Who can apply for a Trademark?

The right to use a mark can be exercised either by the registered proprietor or a registered user. A person may apply for registration of a trade mark to the Trademark office under whose jurisdiction the principal place of the business of the applicant in India falls. In case of a company about to be formed, anyone may apply in his name for subsequent assignment of the registration in the company's favor.

Before making an application for registration it is prudent to make an inspection of the already registered trademarks or to apply for “search Report” to ensure that registration may not be denied in view of resemblance of the proposed mark to an existing one or prohibited one.

Duration of a Trademark

The present term of registration of a trademark is ten years, which may be renewed for a further period of ten years on payment of prescribed renewal fees.

Remedies for Infringement and Passing-Off

Two types of remedies are available to the owner of a trademark for unauthorized use of his or her mark or its imitation by a third party. These remedies are:  ‘an action for infringement’ in case of a registered trademark and ‘an action for passing off’ in the case of an unregistered trademark. While former is a statutory remedy, the latter is a common law remedy. In a suit for infringement or for passing off, the relief that the court may grant includes injunction and either damages or an account for profits with or without any order for delivery of the infringing labels and marks for destruction or erasure.

Although registration under the Act is prima facie evidence of validity of a trademark, yet the registration can not upstage a prior consistent user of trademark, for the rule is ‘priority in adoption prevails over priority in registration’.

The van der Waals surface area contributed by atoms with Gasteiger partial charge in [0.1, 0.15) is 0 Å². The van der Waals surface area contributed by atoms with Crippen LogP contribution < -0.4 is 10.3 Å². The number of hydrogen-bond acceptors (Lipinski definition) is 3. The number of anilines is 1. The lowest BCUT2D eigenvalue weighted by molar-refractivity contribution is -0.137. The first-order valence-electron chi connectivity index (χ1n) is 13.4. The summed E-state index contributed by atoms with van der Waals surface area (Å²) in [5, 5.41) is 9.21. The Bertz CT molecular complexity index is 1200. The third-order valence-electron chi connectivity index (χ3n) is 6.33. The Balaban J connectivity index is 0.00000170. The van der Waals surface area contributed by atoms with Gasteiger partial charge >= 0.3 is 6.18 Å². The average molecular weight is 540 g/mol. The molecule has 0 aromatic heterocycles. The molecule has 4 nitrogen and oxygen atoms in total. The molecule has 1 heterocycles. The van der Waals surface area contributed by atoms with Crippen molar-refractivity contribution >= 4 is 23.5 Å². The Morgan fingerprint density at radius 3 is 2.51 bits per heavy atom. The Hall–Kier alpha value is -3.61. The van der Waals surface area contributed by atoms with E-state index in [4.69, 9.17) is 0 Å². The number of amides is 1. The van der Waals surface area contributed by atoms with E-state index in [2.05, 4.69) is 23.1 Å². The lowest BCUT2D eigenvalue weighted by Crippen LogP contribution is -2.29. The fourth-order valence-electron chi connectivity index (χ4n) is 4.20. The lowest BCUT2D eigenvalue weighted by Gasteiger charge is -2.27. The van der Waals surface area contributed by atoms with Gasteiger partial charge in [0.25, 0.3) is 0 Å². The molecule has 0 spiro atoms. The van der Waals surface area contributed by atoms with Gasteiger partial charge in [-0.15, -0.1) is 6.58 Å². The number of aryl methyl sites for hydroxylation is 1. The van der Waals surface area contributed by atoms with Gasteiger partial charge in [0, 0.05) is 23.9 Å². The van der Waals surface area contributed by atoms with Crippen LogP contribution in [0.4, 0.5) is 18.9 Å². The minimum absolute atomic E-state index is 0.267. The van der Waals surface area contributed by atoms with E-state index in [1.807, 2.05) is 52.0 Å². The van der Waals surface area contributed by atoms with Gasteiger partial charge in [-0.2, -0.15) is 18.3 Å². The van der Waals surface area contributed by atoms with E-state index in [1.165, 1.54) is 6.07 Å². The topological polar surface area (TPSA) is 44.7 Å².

Filing and Registering

Under the Indian Trademark Act, which uses International Class of Goods and Services it is essential to file a trademark application for registration in proper class(es) using acceptable description of goods/services to obtain registration quickly.

Opposition / Cancellation/ Rectification / Appeals

Once a trademark is registered, it is deemed valid until it is canceled through a cancellation action. Upon discovery of an application for a conflicting mark, it is essential that a strong and vigorous opposition be filed to block that application from effecting registration.

In most of the cancellation actions filed in India, the ground for cancellation is based on non-use of a registered mark. Two major grounds for invalidating a trademark registration are:

(a) Conflict with previously registered or well-known mark, and

(b) Lack of inherent registrability.

Licensing/Assignments, Change of Names & Recordals

Recordal of trade mark licenses are not mandatory under Indian Trade Marks Law, unless the marks are registered in which case a Registered User Agreement can be recorded with the Registrar of Trade Marks. It is advisable to record such Registered User Agreement or otherwise, in contested proceedings the situation can become complicated as the User may not have a right to initiate legal proceedings independently. Similarly, when ownership of a trademark registration/application or a corporation changes due to assignments or merger, and when company name changes, it is critical to properly register the change at the Trademarks Registry to give proper effect to the trademark registration and/or to establish proper evidence of use in the event of a cancellation action.

Conventions and International Treaties

India has declared certain countries as convention countries, which afford to citizens of India similar privileges as granted to its own citizens. A person from a convention country, may within six months of making an application in his or her home country, apply for registration of the trademark in India. If such a trademark is accepted for registration, such foreign national will be deemed to have registered his or her trademark in India, from the same date on which he or she made application in his or her home country.

Where the applications have been made for the registration of trademark in two or more convention countries, the period of six months would be reckoned from the date on which the earlier or earliest of those applications was made.

Recovery of damages for infringement of a trademark is possible if the infringement takes place after the date of registration application with the concerned trademark office in India, yet the deemed seniority in making application in home country may entitle the applicant to initiate an action in India for injunction, delivery of impugned labels etc.